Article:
High Heels Are Murder
November 1, 2006
“Josie, please, can I come in?” Josh was kissing her neck and her right ear.
Josie Marcus kissed him back. There was a deep silence, broken only by heavy breathing. “Sorry, Josh. It’s a school night,” she panted. “I have to be in by ten.”
Josh unbuttoned the tiny pearl buttons on her shirt, then kissed the tops of her breasts. “I’ll be very quiet,” he said.
Most silence. More kissing. More panting.
“My mother’s upstairs,” Josie said, breathlessly. “She’s got ears like a bat.”
“Come to my place,” Josh said. “There are no old bats. Just a big bed with fresh sheets and some very nice wine.” He flicked open the front closure on her bra and said, “Oh my God.”
Josie was glad the porch light was out. Her knees were weak. That must be why she was clinging to Josh. “I can’t,” she whispered frantically. “There’s my daughter, Amelia. I have to be home for her.” Josie refastened her bra.
“How about my car?” Josh said, kissing her again.
“It’s parked under a street light,” she gasped. When he kissed her that way, she could hardly stand up.
“We’ll have the windows steamed up in no time,” Josh said.
Josie almost said yes. Then she saw the curtains twitch at the house next door. Now she felt hot, but it was the heat of anger.
“I can’t,” she said. “Mrs. Mueller will see us.”
“Who,” he said between kisses, “is Mrs. Mueller?”
“The neighborhood gossip. She’ll tell Mom and my life will be hell.”
“Josie, how old are you?” Josh said.
“Why are we making out like horny teenagers on your front porch?”
“Aren’t you glad I make you feel young?” Josie pulled away and buttoned her blouse.
“That’s not how I feel,” Josh said. “I may never be able to straighten up again. We’re too old for this.”
“No, we’re exactly the right age,” Josie said. “If we were teenagers, we’d be boffing like crazy. Only adults have these problems.”
“Josie, please let me in.”
“Josh, I really want to, but I can’t.”
Josie tucked in her blouse. “We should have thought
of this earlier.”
“Are you kidding? It’s all I’ve thought about tonight. But I wanted to take you to dinner like a gentleman instead of just jumping your bones. Look where it got me.”
Josie laughed. Josh didn’t. “Who the hell is this Mrs. Mueller and why is she so important?” he asked.
Josie studied him in the starlight. Josh was four years younger, smart and sizzling. Her friends wouldn’t believe she was telling him no. Josh had a sensitive poet’s face, a dangerous walk, and expert hands. He wanted to be a sci-fi writer, but right now, Josh was the best barista in Maplewood, producing sensational espressos and cappuccinos on his gleaming machine. When Josh was with Josie, he pulled out all the stops.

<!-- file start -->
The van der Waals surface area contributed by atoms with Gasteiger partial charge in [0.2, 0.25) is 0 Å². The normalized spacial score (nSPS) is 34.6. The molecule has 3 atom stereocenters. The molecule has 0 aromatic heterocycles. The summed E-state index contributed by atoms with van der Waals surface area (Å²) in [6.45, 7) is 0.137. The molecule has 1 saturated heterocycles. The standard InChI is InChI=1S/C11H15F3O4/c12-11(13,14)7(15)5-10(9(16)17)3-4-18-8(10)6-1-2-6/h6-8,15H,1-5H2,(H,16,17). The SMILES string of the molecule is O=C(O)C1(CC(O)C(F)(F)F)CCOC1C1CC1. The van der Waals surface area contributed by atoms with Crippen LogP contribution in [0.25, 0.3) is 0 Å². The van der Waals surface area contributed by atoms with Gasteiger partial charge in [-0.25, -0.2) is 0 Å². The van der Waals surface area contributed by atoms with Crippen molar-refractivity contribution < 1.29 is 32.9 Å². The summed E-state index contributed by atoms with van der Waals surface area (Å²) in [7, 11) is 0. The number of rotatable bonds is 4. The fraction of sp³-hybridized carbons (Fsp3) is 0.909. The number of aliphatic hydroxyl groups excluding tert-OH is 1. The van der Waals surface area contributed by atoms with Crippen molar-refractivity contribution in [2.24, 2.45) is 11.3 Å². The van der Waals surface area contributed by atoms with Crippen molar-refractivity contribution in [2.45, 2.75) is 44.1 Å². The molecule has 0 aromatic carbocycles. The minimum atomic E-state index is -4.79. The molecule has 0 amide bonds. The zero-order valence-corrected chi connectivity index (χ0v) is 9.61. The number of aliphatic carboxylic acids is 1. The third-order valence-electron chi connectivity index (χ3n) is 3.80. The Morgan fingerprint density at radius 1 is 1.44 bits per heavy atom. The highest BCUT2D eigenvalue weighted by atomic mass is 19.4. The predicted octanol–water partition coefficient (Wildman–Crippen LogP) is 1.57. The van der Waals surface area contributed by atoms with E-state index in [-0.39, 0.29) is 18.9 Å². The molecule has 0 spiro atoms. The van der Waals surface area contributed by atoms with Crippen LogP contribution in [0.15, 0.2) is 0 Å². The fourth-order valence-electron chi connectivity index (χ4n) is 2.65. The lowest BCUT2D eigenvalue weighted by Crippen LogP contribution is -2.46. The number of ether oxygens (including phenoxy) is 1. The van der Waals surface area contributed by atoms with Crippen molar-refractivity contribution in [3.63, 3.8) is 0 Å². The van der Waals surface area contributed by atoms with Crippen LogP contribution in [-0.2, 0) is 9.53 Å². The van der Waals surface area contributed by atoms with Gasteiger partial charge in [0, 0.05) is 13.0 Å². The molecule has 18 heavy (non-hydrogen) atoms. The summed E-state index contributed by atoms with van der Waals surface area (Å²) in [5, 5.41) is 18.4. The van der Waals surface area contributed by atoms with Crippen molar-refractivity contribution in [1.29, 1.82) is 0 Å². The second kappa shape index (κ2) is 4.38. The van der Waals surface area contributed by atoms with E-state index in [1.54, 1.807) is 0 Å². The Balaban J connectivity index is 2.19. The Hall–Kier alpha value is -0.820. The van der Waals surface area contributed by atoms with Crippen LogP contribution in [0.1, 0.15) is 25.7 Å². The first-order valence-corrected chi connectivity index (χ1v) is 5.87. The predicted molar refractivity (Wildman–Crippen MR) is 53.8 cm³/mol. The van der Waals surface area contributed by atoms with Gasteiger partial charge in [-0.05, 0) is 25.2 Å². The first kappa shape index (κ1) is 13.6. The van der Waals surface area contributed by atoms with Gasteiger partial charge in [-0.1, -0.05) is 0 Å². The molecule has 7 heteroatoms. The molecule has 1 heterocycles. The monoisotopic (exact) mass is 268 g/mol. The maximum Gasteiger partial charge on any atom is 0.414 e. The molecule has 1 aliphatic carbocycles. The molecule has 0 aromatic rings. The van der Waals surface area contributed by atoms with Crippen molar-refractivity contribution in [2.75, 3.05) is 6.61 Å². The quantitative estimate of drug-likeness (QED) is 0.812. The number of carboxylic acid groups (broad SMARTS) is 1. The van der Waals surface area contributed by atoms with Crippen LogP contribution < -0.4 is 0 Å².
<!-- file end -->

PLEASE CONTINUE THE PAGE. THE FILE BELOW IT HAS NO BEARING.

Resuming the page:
She kissed his nimble fingers and tried to explain the constraints on her life. “Mrs. Mueller rules the neighborhood,” Josie said. “She’s convinced I’m a slut, and I haven’t done anything but wear a couple of trampy outfits for my job. If I go to your car, she’ll have proof. She might even take pictures. She’ll tell my mother, who is also my landlord and my babysitter, and therefore has absolute power. It’s a Sunday night. I have work tomorrow and Amelia has school. If I let you inside, we’ll wake up Mom and I’ll never hear the end of it. Even if we don’t wake up Mom, Mrs. Mueller will be standing by with a stopwatch. She’ll watch the shadows on the window shades and listen for the bedsprings.”
“She sounds obsessed,” Josh said.
“Mrs. Mueller has had this thing about me ever since I was fifteen. She caught me smoking behind her garage and ratted me out to Mom. I got even by putting a bag of dog doo on her porch and setting fire to it. Mrs. Mueller stamped it out.”
Josh burst out laughing. “Mrs. Mueller fell for the flaming dog doo of death trick?”
“You may think it’s funny, but she never forgave me. My name is mud. No, it’s worse than mud.”
“Why do you care what she thinks?” Josh kissed her so hard, her last few wits nearly fled.
“I don’t,” Josie said. “But Mrs. Mueller runs all the major church committees and clubs in the neighborhood. She rules Mom’s social life. Mom thinks the sun rises and sets on that awful woman. To make it worse, Mrs. Mueller has this perfect daughter named Cheryl. She keeps rubbing Cheryl’s achievements in my mother’s face until Mom can hardly hold her head up.
“Josh, you’re single, so it’s hard to understand. If it was just me, I wouldn’t care, but Maplewood is like a small town. Gossip about me will hurt my mother and my daughter.”
“I do understand,” he said. “I just don’t like it.”
“Amelia has a sleep-over soon. Maybe we can be together then,” Josie said.
Josh kissed her again. They stood hand-in-hand on Josie’s front porch, looking at the clear November night. The old sycamore trees rustled and the houses creaked in the warm wind. It was one of St. Louis’s famous freaky weather switches. The night was a springlike sixty-five degrees when there should have been frost.
“Look,” he said. “A falling star. Make a wish.”
Josie saw the curtains twitch again.
“I wish Mrs. Mueller would get hers,” Josie said. “I wish she’d be so embarrassed she couldn’t hold her head up in Maplewood – no, the whole St. Louis area. I wish she’d fall so low, she’d have to look up to me.”
Josie got her wish. Every word would come true.
And she would regret them all.
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